Centres for Medicare & Medicaid Services (CMS) confirmed to lawmakers that Mylan, the drug company that makes EpiPen, has been overcharging the government for the life-saving allergy medication.
And naturally, lawmakers are furious about it. Here’s a statement from Senator Ron Wyden (D-OR):
“Today’s letter is more evidence that while Mylan irresponsibly raised the price of EpiPen, they were also bilking taxpayers out of millions of dollars,” Wyden and Pallone said.”Essential medicines like EpiPen are increasingly out of reach for families across the nation due to unjustified price hikes, and it’s high time for drug companies to take responsibility for their actions. We will ensure taxpayers get their due.”
Wyden signed a letter that a number of members of the Senate Finance Committee sent to the CMS Inspector General last month. What the senators wanted to know was whether or not Mylan manipulated the Medicaid Drug Rebate Program (MDRP) by classifying EpiPen as a generic drug when it is in fact not.
The short answer from CMS that we have now is: Yes, but they’re not sure by how much yet. Here’s part of the letter the agency sent to the Senate [emphasis ours].
A review of our records indicates that, prior to 1997, EpiPen was reported as a single source, or brand drug, for the Medicaid Drug Rebate Program. Since the fourth quarter of 1997, EpiPen has been reported as a non-innovator multiple source, or generic drug. EpiPen is approved under a New Drug Application (NDA) by the Food and Drug Administration (FDA), has patent protection, and has no FDA-approved therapeutic equivalents.
These facts indicate EpiPen does not meet the definition of a multiple source drug, but, in fact, meets the definition of a single source drug or brand drug. The Center for Medicaid and CHIP Services in CMS has, on multiple occasions, provided guidance to the industry and Mylan on the proper classification of drugs and has expressly told Mylan that the product is incorrectly classified.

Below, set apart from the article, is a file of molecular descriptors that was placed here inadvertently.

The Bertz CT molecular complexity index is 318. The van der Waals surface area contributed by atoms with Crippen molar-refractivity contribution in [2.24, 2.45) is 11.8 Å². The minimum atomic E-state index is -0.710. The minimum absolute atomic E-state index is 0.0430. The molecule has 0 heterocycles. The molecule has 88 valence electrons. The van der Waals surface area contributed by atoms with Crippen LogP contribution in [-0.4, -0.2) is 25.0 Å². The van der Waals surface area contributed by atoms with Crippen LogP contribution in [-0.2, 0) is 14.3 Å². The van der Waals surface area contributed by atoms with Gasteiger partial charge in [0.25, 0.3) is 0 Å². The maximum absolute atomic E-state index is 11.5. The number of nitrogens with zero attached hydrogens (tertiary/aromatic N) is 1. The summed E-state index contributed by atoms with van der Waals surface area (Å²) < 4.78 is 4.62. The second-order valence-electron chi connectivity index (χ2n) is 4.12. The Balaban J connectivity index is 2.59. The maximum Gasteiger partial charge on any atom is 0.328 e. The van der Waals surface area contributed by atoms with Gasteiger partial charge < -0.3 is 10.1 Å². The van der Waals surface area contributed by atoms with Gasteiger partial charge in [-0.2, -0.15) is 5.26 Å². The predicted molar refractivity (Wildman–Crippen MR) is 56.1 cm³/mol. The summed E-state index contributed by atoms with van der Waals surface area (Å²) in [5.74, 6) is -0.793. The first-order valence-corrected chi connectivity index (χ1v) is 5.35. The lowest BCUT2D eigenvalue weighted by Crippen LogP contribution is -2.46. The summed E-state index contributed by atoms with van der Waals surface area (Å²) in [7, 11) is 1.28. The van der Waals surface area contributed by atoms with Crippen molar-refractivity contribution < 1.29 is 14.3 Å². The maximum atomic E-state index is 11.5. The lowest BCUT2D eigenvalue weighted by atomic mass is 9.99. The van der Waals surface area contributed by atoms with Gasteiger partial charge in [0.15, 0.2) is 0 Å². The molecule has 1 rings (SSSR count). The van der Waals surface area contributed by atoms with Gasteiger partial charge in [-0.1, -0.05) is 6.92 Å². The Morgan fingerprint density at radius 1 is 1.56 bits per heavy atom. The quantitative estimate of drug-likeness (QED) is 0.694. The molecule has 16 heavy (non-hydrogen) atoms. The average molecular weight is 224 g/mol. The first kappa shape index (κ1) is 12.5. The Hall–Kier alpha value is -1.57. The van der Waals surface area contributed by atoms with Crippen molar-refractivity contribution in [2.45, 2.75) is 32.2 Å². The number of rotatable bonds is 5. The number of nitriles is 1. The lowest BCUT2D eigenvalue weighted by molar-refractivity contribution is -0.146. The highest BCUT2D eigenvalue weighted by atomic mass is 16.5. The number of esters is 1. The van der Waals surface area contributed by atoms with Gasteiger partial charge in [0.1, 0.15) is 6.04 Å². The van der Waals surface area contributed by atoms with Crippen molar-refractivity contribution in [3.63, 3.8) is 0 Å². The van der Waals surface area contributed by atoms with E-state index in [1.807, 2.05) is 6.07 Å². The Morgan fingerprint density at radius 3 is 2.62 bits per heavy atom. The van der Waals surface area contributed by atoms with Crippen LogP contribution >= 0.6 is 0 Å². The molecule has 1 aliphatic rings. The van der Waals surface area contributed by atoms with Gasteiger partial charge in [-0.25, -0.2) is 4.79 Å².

This incorrect classification has financial consequences for the amount that federal and state governments spend because it reduces the amount of quarterly rebates Mylan owes for EpiPen.
The reason why misclassification is a big deal is because brand-name drugs have inflation protections with Medicaid that generics don’t. Brand-name drugs have to pay higher rebates to states than generics — 23.1% versus 13%. Also, brand-name drugs have to pay additional rebates if their price increases rise more than inflation.
So by being classified as a generic Mylan saved itself a bunch of money. Back in 2009, Mylan paid a $124 million fine for misclassifying its drugs and under-paying rebates this way. It is the responsibility fo the manufacturer to maintain accurate information of its drug’s status.
From 2011 to 2015, government spending on EpiPen has increased 463%, from $86 million to $487 million, according to CMS. This table was included in their letter.
Now it looks like the government may want a chunk of that back.
Mylan came under fire in August when it increased the price of a pack of two EpiPens to $608. The pack cost around $100 when Mylan bought the drug back in 2007. The company’s CEO, Heather Bresch, was on Capitol Hill answering for this last month, but so far lawmakers have in no way been mollified.
In the House, Representatives Jason Chaffetz (R-UT) and Elijah Cummings (D-MD) are still demanding more information about how much Mylan actually makes off EpiPens, for one thing. They demanded more information from the company earlier this week.
So just add this to a list of huge problems for the company.
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